Most of Shakespeare’s plays can be categorized as comedies or tragedies, and each category has determining characteristics. However, there are three plays that fall into neither: the problem plays. Measure for Measure if one of them, and a strong tool to understand it is the ‘place and person tool’. Read on to find out how it works and what it specifies.
The place and person tool explains the importance of how a character relates to a place or scene. In Measure for Measure, each place is associated with a certain character. There are some important characters, and each either hides something or eventually changes to worse: the duke, Angelo, Isabella, Lucio, and Claudio. The duke’s abdication of authority is the first source of all the problems in the play.
The duke leaves his dukedom to Angelo, a lord, and leaves to a friar’s cell secretly. No one knows where he goes, but he wants to get help from the friar to disguise himself as one and return to spy on the dukedom and especially Angelo. But why does he leave Angelo in charge?
He wants to impose some rules in his city, but he is afraid that the people will no longer like him. He tells the friar in the third scene that Vienna has harsh laws on the books that he has not enforced for 14 years. Now, society is extremely chaotic, and he needs the rules, but he does not want to lose popularity. Solution? Leaving Angelo in charge for a while so that he imposes the laws, and the duke keeps his likable face. Why Angelo?
This is a transcript from the video series How to Read and Understand Shakespeare. Watch it now, on Wondrium.
The Reason for Picking Angelo
At the beginning of the play, Angelo is a more likable character than the duke. Before picking him, the duke asks his other deputy, Escalus, what he thinks of this plan to have Angelo take the duke’s place. When Angelo enters, the duke tells him,
Angelo, / There is a kind of character in thy life, / That to the observer doth thy history / Fully unfold.
That is unusual for Shakespeare’s characters to say, as it goes against the appearance versus reality problem he tries to depict in his writings: the appearance and reality do not usually match, and one cannot judge a person merely by their appearance. However, here the duke says he can tell what Angelo’s true inner character is, simply by looking at his appearance.
Apparently, the duke can already tell what the readers will find out eventually throughout the play. Angelo seems to be moral, self-controlled, and virtuous, but the duke believes power would reveal his real desires and who he really is, or change him into a different person. He is conducting a philosophical experiment to see if virtue can stand against power.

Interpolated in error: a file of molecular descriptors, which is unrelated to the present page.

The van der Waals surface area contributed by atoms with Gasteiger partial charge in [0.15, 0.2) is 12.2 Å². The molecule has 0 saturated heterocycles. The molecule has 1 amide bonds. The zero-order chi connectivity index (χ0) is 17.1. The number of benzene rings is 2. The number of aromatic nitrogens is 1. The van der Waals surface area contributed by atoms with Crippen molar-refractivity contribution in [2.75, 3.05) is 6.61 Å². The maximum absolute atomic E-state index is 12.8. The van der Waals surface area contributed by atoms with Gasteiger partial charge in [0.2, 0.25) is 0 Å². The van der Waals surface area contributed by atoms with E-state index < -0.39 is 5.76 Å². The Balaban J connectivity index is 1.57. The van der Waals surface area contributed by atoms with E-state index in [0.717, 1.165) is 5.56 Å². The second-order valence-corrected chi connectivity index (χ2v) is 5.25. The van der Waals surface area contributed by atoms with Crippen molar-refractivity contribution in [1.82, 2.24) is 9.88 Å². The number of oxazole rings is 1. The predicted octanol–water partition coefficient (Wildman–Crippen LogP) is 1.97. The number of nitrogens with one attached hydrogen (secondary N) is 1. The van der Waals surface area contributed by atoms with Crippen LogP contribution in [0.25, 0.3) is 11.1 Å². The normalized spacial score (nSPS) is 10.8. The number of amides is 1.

Learn more about The Merchant of Venice.
The Two-Sidedness of Characters
The duke is like Hamlet and Prince Hal in the sense that he tries to understand how the human self and human society work. At the same time, he is the coward avoider of responsibility that does not want to be disliked by his people. He is not the only two-sided character in the play.
Isabella is a character who first appears when she is about to enter a convent for life. She is not becoming a nun for the love of God and religion. She does it because of her fear of the body and her uncompromising dislike for human company. However, she goes to plead for the life of her brother, Claudio, who is condemned to death because he got a woman pregnant. She does not approve of what he has done and tells him that:
There is a vice that most I do abhor,
And most desire should meet the blow of justice; For which I would not plead, but that I must; For which I must not plead, but that I am At war ‘twixt will and will not.
These lines show the split nature of all characters in the play. When Isabella goes to Angelo to plead for her brother’s life, Angelo reveals to the readers that he has fallen completely in love—or lust—with her.
Learn more about Measure for Measure.
Isabella, the Fair or the Foul?
In the second interaction with Angelo, Isabella turns him down firmly, but with words that draw a very erotic scene:
“Were I under the terms of death,
The impression of keen whips I’ld wear as rubies, And strip myself to death, as to a bed
That longing have been sick for, ere I’ld yield
My body up to shame.”
The conversation takes place at Angelo’s house, which is supposed to be a place of law, order, and authority. However, it seems like the law has acted in reverse and brought out Isabella’s most sensual side. It is not clear if Isabella knows what she is doing, but it is clear that almost all characters in the play are bound to a specific setting, and their two-sidedness affects the place and its function.
Thus, the place and person tool can help understand the duality and hidden meanings of Measure for Measure.
Common Questions about the ‘Place and Person’ Tool in Shakespeare’s Measure for Measure
The place and person tool is concerned with how a character relates to a place or scene. In Measure for Measure, each of the places is associated with a different character.
The place and person tool in Measure for Measure reveals that the duke is afraid that his people would hate him and see him as a tyrant if he tried to impose strict laws. Thus, he puts Angelo in charge so that he imposes the laws and the duke is not disliked.
Angelo tells Isabella if he can grant her brother’s freedom if she agrees to sleep with him. Isabella says no, but in a confusing manner. The place and person tool shows that she might also not be as pure and innocent as she shows.